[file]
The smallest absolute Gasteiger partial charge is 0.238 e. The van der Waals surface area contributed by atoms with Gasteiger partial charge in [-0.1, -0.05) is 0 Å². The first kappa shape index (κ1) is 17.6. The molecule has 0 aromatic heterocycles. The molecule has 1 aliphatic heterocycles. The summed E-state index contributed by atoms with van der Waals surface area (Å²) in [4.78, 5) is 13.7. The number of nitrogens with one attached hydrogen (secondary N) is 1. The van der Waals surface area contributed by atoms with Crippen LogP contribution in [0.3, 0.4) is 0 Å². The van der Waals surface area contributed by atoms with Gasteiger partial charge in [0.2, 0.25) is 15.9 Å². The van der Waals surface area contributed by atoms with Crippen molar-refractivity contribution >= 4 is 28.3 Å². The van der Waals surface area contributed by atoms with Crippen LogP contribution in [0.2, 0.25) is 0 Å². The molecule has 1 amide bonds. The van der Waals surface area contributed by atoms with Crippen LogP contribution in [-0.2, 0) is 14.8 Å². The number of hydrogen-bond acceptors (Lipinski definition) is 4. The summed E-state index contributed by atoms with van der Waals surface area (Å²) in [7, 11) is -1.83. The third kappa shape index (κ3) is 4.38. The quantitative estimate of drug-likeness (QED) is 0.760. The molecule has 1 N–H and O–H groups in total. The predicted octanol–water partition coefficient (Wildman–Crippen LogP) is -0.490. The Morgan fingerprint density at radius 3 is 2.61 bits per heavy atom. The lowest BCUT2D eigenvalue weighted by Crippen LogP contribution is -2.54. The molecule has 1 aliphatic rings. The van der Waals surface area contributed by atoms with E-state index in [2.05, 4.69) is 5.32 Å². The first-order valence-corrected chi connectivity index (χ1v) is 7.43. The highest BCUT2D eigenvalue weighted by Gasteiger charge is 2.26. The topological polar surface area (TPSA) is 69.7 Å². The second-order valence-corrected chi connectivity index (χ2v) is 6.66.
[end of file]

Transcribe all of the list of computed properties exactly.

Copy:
The smallest absolute Gasteiger partial charge is 0.238 e. The van der Waals surface area contributed by atoms with Gasteiger partial charge in [-0.1, -0.05) is 0 Å². The first kappa shape index (κ1) is 17.6. The molecule has 0 aromatic heterocycles. The molecule has 1 aliphatic heterocycles. The summed E-state index contributed by atoms with van der Waals surface area (Å²) in [4.78, 5) is 13.7. The number of nitrogens with one attached hydrogen (secondary N) is 1. The van der Waals surface area contributed by atoms with Crippen LogP contribution in [0.3, 0.4) is 0 Å². The van der Waals surface area contributed by atoms with Gasteiger partial charge in [0.2, 0.25) is 15.9 Å². The van der Waals surface area contributed by atoms with Crippen molar-refractivity contribution >= 4 is 28.3 Å². The van der Waals surface area contributed by atoms with Crippen LogP contribution in [0.2, 0.25) is 0 Å². The molecule has 1 amide bonds. The van der Waals surface area contributed by atoms with Crippen LogP contribution in [-0.2, 0) is 14.8 Å². The number of hydrogen-bond acceptors (Lipinski definition) is 4. The summed E-state index contributed by atoms with van der Waals surface area (Å²) in [7, 11) is -1.83. The third kappa shape index (κ3) is 4.38. The quantitative estimate of drug-likeness (QED) is 0.760. The molecule has 1 N–H and O–H groups in total. The predicted octanol–water partition coefficient (Wildman–Crippen LogP) is -0.490. The Morgan fingerprint density at radius 3 is 2.61 bits per heavy atom. The lowest BCUT2D eigenvalue weighted by Crippen LogP contribution is -2.54. The molecule has 1 aliphatic rings. The van der Waals surface area contributed by atoms with E-state index in [2.05, 4.69) is 5.32 Å². The first-order valence-corrected chi connectivity index (χ1v) is 7.43. The highest BCUT2D eigenvalue weighted by Gasteiger charge is 2.26. The topological polar surface area (TPSA) is 69.7 Å². The second-order valence-corrected chi connectivity index (χ2v) is 6.66.